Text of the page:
Barnes went on to say:

“There is no pattern set forth in scripture for forty days of mourning over sin, especially when Christ has offered immediate forgiveness to everyone who repents.”

Seasons of penitence do not in any way overlook the fact that Christ offers immediate forgiveness to all who repent. Such seasons simply serve as reminders of how far we have to go in the process of becoming like Christ. There is still so much remaining sin in our hearts. Setting aside six weeks out of the year to give extra attention to our sin and mourning over it in hopes of putting it to death and experiencing closer intimacy with Christ is perfectly consistent with Reformed theology.

Later, Barnes said, “The Reformers particularly objected to set periods of fasting such as Advent and Lent. Fasting should be an inner discipline rather than the outward and legalistic form which the Reformers found the practice of their day to be… The Reformers discontinued these man-made observances in favor of the God-ordained weekly observance of the Sabbath.”

In saying “the Reformers”, Barnes means only those within the Reformed/Calvinistic branch of the Reformation. As has been pointed out, in the 16th century, the Anglican Church and Lutheran Church, certainly no less Protestant than their Calvinist brethren, never discontinued Lent. To say that because Lent was being observed legalistically in the 16th century, it can’t possibly be observed in a non-legalistic manner is a very unfair dismissal of Lent. Protestants, with the sole exception of Reformed believers, don’t generally look at Sunday as a “God-ordained Sabbath” at all, at least certainly not in the Old Testament sense of the word. Sunday is celebrated because Christ was resurrected on Sunday and it makes sense to worship on that day. Sunday is not observed because a New Testament text tells Christians that the weight of importance traditionally ascribed to the Jewish Sabbath has been divinely transferred to the first day of the week.

Barnes said, “The Reformers viewed the Christian Sabbath as both a weekly celebration of the victory of the resurrection and a weekly practice of self-denial; that is, fasting from the pursuit of labor and entertainment… Self-denial then becomes a way of life, the normal practice of piety, and not a seasonal event.”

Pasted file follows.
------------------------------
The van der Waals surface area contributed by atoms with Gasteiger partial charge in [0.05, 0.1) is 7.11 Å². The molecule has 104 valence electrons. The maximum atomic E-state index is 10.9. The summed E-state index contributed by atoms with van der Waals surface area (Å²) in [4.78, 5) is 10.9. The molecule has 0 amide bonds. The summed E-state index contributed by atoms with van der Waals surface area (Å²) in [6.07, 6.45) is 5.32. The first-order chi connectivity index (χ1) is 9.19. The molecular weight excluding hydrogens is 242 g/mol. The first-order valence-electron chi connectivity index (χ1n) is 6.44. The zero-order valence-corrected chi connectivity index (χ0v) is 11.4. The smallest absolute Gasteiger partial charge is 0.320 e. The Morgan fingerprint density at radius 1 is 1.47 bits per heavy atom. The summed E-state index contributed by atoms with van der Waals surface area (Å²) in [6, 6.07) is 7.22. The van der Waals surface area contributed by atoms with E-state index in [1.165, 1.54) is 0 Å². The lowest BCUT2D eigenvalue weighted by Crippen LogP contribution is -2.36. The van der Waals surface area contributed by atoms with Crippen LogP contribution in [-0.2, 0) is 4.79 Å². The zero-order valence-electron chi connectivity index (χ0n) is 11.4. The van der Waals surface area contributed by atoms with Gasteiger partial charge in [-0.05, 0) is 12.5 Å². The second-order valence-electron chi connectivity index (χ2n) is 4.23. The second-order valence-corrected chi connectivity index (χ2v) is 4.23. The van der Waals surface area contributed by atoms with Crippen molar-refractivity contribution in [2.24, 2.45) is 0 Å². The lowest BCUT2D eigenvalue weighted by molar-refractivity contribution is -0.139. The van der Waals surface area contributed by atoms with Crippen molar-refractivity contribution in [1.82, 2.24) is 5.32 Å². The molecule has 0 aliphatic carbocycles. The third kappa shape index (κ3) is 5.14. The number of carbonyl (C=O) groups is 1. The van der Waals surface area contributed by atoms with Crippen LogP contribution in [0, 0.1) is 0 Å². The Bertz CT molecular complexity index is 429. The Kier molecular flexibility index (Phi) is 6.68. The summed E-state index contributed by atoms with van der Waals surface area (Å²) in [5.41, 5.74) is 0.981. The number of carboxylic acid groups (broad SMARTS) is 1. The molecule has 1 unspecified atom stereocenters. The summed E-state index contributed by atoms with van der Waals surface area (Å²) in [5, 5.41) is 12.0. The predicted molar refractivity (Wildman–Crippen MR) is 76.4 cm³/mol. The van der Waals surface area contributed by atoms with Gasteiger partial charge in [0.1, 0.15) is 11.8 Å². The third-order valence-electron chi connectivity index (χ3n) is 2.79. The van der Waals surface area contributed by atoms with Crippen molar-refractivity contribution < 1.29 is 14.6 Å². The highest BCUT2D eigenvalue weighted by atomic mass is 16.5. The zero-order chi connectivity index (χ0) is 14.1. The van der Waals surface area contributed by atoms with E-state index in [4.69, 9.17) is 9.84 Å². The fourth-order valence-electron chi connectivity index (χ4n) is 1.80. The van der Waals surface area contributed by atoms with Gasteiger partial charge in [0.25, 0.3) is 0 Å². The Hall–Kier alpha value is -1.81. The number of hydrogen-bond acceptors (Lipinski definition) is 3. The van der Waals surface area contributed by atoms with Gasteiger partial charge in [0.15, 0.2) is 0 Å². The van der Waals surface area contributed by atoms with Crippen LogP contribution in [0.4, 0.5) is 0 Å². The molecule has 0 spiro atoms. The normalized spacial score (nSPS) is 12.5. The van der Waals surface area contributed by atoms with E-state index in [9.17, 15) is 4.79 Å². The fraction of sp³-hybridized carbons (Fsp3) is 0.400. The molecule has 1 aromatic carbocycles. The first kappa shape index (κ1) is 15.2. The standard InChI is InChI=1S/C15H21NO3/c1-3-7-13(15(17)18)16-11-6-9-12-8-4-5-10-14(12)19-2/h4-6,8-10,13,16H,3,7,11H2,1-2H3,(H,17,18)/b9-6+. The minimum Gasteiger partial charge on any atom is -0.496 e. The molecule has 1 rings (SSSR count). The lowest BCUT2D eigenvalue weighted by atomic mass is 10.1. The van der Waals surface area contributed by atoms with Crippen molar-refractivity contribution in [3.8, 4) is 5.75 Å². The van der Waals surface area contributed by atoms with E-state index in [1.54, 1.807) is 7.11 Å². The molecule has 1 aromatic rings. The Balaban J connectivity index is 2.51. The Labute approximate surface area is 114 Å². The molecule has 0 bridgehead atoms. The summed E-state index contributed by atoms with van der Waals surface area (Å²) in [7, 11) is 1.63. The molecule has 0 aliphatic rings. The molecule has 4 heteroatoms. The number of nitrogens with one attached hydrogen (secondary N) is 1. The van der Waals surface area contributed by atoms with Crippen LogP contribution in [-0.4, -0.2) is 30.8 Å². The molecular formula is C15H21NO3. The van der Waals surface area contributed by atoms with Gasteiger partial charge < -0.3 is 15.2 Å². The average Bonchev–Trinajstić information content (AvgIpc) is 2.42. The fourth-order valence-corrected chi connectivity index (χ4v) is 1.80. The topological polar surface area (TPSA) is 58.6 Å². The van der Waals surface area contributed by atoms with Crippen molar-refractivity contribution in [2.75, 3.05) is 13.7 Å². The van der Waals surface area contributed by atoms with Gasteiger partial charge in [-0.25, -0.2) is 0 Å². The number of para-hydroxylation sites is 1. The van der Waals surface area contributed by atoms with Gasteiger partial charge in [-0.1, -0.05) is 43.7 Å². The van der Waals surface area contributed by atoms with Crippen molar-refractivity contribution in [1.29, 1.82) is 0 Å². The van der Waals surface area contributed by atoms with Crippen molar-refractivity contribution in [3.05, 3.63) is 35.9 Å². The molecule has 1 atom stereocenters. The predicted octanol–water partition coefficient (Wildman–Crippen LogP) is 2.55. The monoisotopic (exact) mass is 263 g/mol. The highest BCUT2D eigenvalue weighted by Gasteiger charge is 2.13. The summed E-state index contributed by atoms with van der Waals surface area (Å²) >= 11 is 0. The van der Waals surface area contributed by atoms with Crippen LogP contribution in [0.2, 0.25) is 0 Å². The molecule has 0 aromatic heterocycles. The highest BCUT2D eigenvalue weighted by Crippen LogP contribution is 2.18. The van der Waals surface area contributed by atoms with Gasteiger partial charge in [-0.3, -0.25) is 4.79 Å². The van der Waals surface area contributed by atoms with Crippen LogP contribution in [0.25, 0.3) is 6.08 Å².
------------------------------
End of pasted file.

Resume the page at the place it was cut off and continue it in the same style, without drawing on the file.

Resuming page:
Again, Barnes is unfortunately using “the Reformers” to refer strictly to those within the Reformed/Presbyterian camp, excluding numerous respected Reformation era Reformers. Luther regarded Sunday—which, incidentally, he wouldn’t have called “the Christian Sabbath”—as a weekly celebration of Christ’s resurrection, but not so much about self-denial. Among Lent-observing Christians, Sunday is the one day when self-denial is suspended. The rationale is, “How can we fast and be somber while celebrating Christ’s resurrection? Sunday is a day to feast, not fast!” The New Testament nowhere prescribes that Sunday should be a day of fasting from entertainment. Self-denial is vitally important, but to equate Sunday with self-denial seems to drain Sunday of its unique celebratory character.

2. Conclusion

In closing, Barnes said, “The practice of self-denial is to be the daily experience of the believer. The Protestant and Reformed church, for the most part, has treated fasting as an individual and personal matter.”

Could this perhaps be part of the reason why fasting is so seldom practiced among evangelicals today? The Old Testament records both private fasts as well as days when God commanded the entire community of Israel to fast corporately. In this examiner’s experience, taking the lone ranger approach to fasting is next to impossible. It’s only during those times when I know that my fellow church members are fasting also, experiencing the same uncomfortable hunger pangs as me, that I’m able to brave abstaining from food for any length of time. Some of the Jewish festivals of the Old Testament required mandatory fasting. Perhaps this is because God knows that spiritual disciplines are more easily practiced in the context of community, not in isolation.

Recently, Christian writer Donald Miller sent shockwaves through the evangelical world when he confessed on his blog that he seldom attends church. For him, spiritual development can be done any number of ways and churchgoing is not essential. Spirituality is not an “individual and personal matter”, though, and doesn't detaching spiritual disciplines from the corporate community help feed the mindset that the church itself is non-essential? Surely the church has a role in helping to facilitate spiritual disciplines like fasting. This doesn’t mean that people have to observe Lent, but surely it shows that for those who choose to celebrate it, it can create a strong sense of community and be spiritually beneficial.